Suppose an ad agency was considering a project with soft sculpture, fabric products or installations. What kinds of limitations or material considerations would it need to be aware of? Since each project has its own particular set of needs and considerations, it’s important to ask many questions during the ideation phase. Does the product or project have a function, or is it a purely visual piece? Will this piece be up for an extended period? How will it be installed? Who will experience it? What is the best-case scenario for this project’s outcome, in general? It’s good to get the why before tackling the how.

A hurdle that comes up sometimes is when I have to do some finessing of expectations with materials. Most materials are not made in the United States, and they are taking longer and longer to procure. Other limitations include expectations about what said material is actually capable of. I feel like I have a lot of those conversations. Like, “Can I put a non-colorfast material in a window display?” No—I hate to say—not a good idea!

The best work we’ve done with agencies involves very open communication, from design to fabrication to installation. PGF is unique in that we have the capabilities to be both the agency that comes up with the creative ideas as well as the manufacturer who brings those ideas to fruition.

Do you have any advice for people just entering the profession? Don’t limit yourself by trying to be what you think others want you to be. Let your designs and your professional life reflect the artist you are on the inside. I think all designers working now need to keep sustainability at the forefront of their design decisions and processes. Are you designing durable, useful and timeless products to the best of your abilities? Can you seek out and utilize sustainable supply chains? Mama Earth cannot afford to have sustainability be an afterthought or a marketing buzzword that gets thrown around only to benefit corporate bottom lines. There’s only one you and only one Earth, so start making the work you want to make as sustainably as possible. Some of it will resonate with others. Some of it won’t. But it’s all worth exploring!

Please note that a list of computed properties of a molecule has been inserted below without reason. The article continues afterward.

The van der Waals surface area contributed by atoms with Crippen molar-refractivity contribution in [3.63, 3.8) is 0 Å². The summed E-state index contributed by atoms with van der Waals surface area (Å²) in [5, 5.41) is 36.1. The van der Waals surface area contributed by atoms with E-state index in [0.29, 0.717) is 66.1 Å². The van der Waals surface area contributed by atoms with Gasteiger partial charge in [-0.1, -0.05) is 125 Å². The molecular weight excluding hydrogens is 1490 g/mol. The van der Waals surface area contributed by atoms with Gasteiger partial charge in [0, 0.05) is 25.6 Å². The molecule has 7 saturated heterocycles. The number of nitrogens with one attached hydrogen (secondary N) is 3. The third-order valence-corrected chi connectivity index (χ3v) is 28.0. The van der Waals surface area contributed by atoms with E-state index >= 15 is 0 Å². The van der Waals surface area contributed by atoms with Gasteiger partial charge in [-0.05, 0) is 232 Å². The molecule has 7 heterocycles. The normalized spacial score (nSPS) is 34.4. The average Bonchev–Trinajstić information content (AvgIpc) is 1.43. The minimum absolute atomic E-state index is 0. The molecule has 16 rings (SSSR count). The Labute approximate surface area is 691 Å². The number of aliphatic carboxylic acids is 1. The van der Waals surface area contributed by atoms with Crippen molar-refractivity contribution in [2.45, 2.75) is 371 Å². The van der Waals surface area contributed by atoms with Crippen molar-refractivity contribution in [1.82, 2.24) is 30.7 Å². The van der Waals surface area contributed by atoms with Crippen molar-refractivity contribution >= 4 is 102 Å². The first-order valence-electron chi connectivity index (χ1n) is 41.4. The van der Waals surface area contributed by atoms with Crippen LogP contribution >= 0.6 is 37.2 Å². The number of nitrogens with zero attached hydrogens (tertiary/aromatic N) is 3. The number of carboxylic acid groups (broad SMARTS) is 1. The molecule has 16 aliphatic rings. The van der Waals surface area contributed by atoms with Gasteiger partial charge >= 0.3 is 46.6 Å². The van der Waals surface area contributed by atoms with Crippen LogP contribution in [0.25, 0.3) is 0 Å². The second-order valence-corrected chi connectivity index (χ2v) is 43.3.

What personal/pro-bono creative projects are you working on, if any? This is a fun question! The shop recently worked on patchwork blankets for a nearby shelter. Personally, I’m working on creating sculptures and fabric wall pieces for our new space. We lost all the original artwork we’d made over the years in the fire, so we needed to start fresh. I’m trying to use this project as an opportunity to experiment, play and showcase what PGF can do—even down to the curtains. I’ve also been busy designing new products for PGF’s Gift Shop, which we relaunched in February. I’m very excited to share what we’ve been up to soon! ca

Britt Howard is the owner and founder of Portland Garment Factory (PGF), an award-winning, full-service soft goods manufacturing company that bridges design and production with experiential marketing installations, soft sculpture and high-end custom garments, among other offerings. Through her focus on developing a bustling creative hub, she has concocted a blend of art studio and factory in PGF’s model, seamlessly offering space for experimentation and the fabrication of complex products. A lifelong entrepreneur and supporter of ambitious enthusiasm, Howard stays involved in social infrastructure and community aid, sitting on the boards of the financial development nonprofit Business for a Better Portland and the Portland Institute of Contemporary Art, where she engages directly with community issues.